In the Field

Eagle Vision

Eagle Vision

The bald eagle is among the most majestic raptors in North America. It’s because of its noble features, great strength, and amazing agility that it was chosen as the national bird of the United States in 1792. Among the eagle’s many interesting characteristics and abilities, is their incredible vision. In fact, an eagle’s eyesight is among the best in the entire animal kingdom. It’s for good reason that the term “eagle eyes” came to be.

 Bald eagles typically weigh around 8 to 14 pounds and on average stand about 32 inches tall. While eagles and humans are obviously very different in height and weight, the size of our eyeballs is almost the exact same. Even more interesting is that an eagle’s eye weighs more than its brain! However, while the eagle has such large eyes, they can’t move them around easily in their eye sockets as we humans can, which is why they move their entire heads around while surveying an area or zooming in on a potential meal.

Human Eyesight VS Eagle Eyesight
Humans and eagles have eyes that are about the same in size.

 

While people and bald eagles have eyes that are about the same size, that’s where the similarity ends. Eagles have a 340 degree field of vision compared to the 180 degrees of we humans. An eagle eye has two focal points which allow them to see straight ahead as well as off to the side at the same time, and they can also use their eyes independently of each other to focus in on separate subjects.

The retina of an eagle’s eye has very sensitive light-detecting cells and their astounding depth of vision allows them to focus in like a strong telephoto lens. Bald eagles are believed to be able to spot a rabbit or similar sized animals up to three miles away and can see an ant crawling on the ground from a vantage point as tall as a ten-story building.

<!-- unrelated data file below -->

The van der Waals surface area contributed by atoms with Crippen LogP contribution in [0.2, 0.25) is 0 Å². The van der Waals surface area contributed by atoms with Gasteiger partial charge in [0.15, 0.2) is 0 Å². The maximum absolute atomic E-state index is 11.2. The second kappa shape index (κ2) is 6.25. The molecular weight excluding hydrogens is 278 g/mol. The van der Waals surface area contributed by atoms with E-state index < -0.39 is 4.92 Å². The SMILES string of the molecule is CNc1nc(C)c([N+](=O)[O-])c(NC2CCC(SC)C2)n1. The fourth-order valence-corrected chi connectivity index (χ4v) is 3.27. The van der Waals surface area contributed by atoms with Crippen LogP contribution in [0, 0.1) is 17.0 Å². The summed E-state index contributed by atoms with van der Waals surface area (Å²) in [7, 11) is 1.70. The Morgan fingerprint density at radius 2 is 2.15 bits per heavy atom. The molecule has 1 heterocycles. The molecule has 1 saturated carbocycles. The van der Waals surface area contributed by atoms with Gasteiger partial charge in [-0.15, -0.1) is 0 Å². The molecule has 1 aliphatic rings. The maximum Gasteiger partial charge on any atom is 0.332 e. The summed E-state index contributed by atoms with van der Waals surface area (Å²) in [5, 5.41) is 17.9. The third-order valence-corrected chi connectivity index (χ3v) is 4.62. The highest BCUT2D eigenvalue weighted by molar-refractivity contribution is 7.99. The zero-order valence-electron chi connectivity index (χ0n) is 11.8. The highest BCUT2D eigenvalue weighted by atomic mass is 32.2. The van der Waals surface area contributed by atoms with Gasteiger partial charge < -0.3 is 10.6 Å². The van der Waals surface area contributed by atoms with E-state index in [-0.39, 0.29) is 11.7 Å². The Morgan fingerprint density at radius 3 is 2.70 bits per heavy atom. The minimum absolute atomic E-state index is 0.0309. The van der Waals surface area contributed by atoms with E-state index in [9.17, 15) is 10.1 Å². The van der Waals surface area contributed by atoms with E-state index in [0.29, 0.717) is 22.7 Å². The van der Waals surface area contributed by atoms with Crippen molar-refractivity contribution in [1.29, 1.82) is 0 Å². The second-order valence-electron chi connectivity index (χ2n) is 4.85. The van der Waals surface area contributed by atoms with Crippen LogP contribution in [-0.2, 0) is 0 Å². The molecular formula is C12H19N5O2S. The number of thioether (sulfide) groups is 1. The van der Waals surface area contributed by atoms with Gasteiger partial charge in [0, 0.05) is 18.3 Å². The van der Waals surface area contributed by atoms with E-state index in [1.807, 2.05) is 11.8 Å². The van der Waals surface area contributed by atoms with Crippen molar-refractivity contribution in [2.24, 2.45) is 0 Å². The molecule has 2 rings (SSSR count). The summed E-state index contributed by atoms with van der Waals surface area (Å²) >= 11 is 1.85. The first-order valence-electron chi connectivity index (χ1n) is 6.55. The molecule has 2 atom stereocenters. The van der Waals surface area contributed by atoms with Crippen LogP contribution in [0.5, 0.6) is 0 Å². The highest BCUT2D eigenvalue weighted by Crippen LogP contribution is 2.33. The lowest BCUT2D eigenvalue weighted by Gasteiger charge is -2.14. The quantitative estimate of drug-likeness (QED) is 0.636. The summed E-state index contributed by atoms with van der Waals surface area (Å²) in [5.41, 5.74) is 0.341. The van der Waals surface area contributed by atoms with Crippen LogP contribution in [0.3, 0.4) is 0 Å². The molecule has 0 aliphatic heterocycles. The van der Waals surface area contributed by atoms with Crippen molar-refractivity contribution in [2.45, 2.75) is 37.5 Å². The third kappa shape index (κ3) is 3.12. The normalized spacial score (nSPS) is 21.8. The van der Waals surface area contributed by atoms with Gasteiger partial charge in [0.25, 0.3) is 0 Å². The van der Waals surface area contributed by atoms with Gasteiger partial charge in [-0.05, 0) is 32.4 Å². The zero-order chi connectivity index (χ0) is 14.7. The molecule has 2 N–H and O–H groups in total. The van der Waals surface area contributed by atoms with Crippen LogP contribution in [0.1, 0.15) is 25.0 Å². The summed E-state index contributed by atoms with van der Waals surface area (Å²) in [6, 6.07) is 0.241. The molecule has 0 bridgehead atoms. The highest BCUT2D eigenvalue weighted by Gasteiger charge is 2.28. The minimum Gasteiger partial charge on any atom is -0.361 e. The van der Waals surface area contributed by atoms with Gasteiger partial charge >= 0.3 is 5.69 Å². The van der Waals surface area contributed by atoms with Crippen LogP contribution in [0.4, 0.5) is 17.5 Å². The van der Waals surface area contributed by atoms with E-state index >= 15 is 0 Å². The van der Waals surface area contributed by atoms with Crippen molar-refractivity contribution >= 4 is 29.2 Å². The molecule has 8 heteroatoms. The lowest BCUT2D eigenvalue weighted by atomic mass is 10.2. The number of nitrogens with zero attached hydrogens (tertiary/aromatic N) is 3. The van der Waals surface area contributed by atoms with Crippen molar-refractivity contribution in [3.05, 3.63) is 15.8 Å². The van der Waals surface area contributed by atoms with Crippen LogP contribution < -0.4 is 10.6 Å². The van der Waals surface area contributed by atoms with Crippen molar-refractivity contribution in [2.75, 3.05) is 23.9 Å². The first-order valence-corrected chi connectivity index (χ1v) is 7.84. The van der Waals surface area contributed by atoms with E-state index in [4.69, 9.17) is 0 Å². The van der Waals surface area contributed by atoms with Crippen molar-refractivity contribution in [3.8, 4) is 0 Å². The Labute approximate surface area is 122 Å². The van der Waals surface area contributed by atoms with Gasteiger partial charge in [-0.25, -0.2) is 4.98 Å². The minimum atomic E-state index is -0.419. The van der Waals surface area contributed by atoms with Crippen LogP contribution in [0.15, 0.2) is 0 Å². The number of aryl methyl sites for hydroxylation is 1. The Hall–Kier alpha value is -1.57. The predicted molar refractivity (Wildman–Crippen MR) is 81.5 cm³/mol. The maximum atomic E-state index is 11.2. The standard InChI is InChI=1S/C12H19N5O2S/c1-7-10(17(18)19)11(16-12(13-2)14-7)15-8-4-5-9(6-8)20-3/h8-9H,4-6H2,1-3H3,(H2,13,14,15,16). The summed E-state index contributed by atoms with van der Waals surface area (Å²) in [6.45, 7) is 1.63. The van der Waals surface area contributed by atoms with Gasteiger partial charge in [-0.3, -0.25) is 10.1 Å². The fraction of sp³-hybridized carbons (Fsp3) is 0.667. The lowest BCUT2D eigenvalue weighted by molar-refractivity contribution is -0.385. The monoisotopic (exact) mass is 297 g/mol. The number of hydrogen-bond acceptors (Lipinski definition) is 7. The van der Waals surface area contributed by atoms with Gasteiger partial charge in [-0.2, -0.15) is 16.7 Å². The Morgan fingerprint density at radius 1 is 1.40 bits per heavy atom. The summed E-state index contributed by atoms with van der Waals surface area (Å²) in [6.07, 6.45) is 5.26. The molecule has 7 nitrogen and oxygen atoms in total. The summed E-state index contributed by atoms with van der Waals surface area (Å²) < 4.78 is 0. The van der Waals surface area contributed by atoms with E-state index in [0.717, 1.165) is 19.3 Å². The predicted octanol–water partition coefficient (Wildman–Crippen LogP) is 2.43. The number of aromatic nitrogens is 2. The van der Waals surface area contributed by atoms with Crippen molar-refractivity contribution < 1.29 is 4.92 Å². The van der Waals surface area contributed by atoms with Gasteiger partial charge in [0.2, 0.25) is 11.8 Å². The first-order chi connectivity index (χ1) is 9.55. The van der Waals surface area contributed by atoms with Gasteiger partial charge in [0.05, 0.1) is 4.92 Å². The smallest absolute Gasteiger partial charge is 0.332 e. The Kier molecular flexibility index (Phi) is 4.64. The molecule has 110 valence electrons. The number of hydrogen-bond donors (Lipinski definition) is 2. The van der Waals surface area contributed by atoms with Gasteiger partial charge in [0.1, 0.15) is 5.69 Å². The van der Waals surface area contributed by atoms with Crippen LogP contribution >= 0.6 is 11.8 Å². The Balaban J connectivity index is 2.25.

Along with being able to see four to five times farther than we humans, eagles see colors much more vividly than people and other animals, and they can also see ultraviolet light, which helps them when tracking elusive prey items. Their vision is so incredibly sharp that they can easily spot highly camouflaged animals such as a snowshoe hare or ermine during the wintertime, as well as spotting fish under the surface of the water.

eagle vision eagle catching fish
Eagles can see fish under the surface of the water from great distances.

 

Adult bald eagles have yellow eyes while the younger, juvenile eagles have brown eyes that gradually lighten as they mature. Eagles of any age also have eyelids that they close while sleeping as well as a translucent membrane that moves across their eyes every few seconds to keep them clean.

Having super-power vision does come at a cost, however. Scientists believe that because eagles dedicate so much of their brainpower to their vision, that they have a much less developed sense of smell and taste as a result when compared to other animals.

So that’s an overview of the amazing eyesight of the bald eagle. Check out the video below to see more.

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